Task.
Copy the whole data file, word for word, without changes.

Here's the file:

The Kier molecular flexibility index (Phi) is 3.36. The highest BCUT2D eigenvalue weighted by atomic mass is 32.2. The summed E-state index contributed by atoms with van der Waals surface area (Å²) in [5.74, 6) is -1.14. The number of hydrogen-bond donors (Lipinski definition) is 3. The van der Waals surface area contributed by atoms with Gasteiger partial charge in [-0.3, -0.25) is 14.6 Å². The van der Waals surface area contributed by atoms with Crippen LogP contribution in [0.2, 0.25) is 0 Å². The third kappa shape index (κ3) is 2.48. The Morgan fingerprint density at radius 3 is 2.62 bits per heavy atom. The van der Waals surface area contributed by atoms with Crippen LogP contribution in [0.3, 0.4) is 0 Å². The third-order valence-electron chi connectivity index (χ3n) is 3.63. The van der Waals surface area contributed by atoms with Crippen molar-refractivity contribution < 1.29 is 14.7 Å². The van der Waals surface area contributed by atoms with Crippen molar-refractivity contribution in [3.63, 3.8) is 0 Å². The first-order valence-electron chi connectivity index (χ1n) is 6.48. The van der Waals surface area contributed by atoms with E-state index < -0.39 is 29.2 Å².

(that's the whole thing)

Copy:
The Kier molecular flexibility index (Phi) is 3.36. The highest BCUT2D eigenvalue weighted by atomic mass is 32.2. The summed E-state index contributed by atoms with van der Waals surface area (Å²) in [5.74, 6) is -1.14. The number of hydrogen-bond donors (Lipinski definition) is 3. The van der Waals surface area contributed by atoms with Gasteiger partial charge in [-0.3, -0.25) is 14.6 Å². The van der Waals surface area contributed by atoms with Crippen LogP contribution in [0.2, 0.25) is 0 Å². The third kappa shape index (κ3) is 2.48. The Morgan fingerprint density at radius 3 is 2.62 bits per heavy atom. The van der Waals surface area contributed by atoms with Crippen LogP contribution in [0.3, 0.4) is 0 Å². The third-order valence-electron chi connectivity index (χ3n) is 3.63. The van der Waals surface area contributed by atoms with Crippen molar-refractivity contribution < 1.29 is 14.7 Å². The van der Waals surface area contributed by atoms with Crippen molar-refractivity contribution in [3.63, 3.8) is 0 Å². The first-order valence-electron chi connectivity index (χ1n) is 6.48. The van der Waals surface area contributed by atoms with E-state index < -0.39 is 29.2 Å².